In some cases, equalizing circuits (not shown) are used at the output of the memory cell arrays 100 and at the input of the amplifiers 601 and 602 with the intention of speeding up the sense circuit.

SUMMARY OF THE INVENTION

The above-mentioned Bi-CMOS circuit which reads out signals from memory cells through emitter-follower transistors is capable of fast driving common data line pairs having a relatively large parasitic capacitance, and consequently it enables a significant speed-up of readout operation as compared with those using CMOS circuits for the signal readout section. However, the above-mentioned prior art static RAMs are intended solely for the speed-up of readout operation, and other crucial properties required of static RAMs such as the higher-density integration (higher storage capacity), simplification of manufacturing process and lower supply voltage are not considered.

Accordingly, an object of the present invention is to provide a static RAM which accomplishes the higher-density integration and the higher-speed and lower-voltage operation, while allowing the fabrication in a relatively simple manufacturing process. Other objects and aspects of the invention will become apparent from the following description of embodiments with reference to the accompanying drawings.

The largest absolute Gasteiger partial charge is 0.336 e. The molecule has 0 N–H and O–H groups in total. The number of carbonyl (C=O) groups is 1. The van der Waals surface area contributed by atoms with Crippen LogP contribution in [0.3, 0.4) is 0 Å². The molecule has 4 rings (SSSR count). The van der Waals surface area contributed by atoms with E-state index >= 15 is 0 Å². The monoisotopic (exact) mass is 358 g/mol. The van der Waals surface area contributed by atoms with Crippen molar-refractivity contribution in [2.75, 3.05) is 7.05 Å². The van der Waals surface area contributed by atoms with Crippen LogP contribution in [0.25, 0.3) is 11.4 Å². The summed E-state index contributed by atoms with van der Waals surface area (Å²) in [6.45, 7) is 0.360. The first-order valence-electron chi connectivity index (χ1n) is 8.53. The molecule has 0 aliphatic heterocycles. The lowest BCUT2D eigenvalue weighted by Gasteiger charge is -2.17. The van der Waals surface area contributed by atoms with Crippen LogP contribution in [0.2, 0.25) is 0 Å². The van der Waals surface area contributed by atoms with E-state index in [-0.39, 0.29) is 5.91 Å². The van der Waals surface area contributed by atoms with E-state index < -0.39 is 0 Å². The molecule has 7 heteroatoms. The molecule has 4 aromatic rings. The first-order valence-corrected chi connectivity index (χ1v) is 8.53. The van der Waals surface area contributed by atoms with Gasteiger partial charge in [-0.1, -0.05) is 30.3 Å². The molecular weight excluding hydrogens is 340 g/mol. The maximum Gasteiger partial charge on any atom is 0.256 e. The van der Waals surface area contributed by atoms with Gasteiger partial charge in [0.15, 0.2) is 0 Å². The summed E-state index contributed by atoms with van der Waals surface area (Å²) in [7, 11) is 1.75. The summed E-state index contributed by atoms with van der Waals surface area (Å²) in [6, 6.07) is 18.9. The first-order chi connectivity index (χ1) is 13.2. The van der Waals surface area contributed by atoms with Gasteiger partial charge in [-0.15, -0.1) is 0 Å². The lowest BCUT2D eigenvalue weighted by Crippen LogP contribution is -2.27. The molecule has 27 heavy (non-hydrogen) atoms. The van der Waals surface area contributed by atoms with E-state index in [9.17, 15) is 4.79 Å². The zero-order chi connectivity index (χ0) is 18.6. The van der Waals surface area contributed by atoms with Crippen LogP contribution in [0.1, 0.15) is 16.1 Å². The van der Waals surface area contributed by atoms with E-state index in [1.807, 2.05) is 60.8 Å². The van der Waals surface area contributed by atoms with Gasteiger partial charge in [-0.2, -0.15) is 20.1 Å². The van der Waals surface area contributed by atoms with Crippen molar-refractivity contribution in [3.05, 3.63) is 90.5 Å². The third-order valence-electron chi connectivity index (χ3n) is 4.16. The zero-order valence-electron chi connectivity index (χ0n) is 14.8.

In order to achieve the above objective, the inventive static RAM comprises pre-amplifiers made up solely of emitter-follower transistors, with their collectors being supplied with the power voltage, in one-to-one correspondence to subordinate (sub) common data line pairs to which complementary data line pairs of memory cell arrays are connected by column switches. Each pre-amplifier includes a first switch which becomes conductive during the selected state to connect the sub common data line pair to the bases of the transistors, a second switch which becomes conductive during the unselected state to provide a prescribed low bias voltage for the readout signal on the sub common data line pair, with the emitter-follower transistors having their emitters connected to form common emitter lines and connected to a pair of input terminals of a CMOS main amplifier.

The complementary data lines and sub common data lines have a readout signal voltage level that is based on the supply voltage, and the signals are amplified by the main amplifiers each formed of a 1-stage emitter-follower transistor and CMOS transistors, enabling the circuit to operate at a lower supply voltage. The provision of the emitter-follower on the readout path enables high-speed reading, and the use of only bipolar transistors with their collectors connected to the supply voltage simplifies the manufacturing process and device separation and improves the integration density.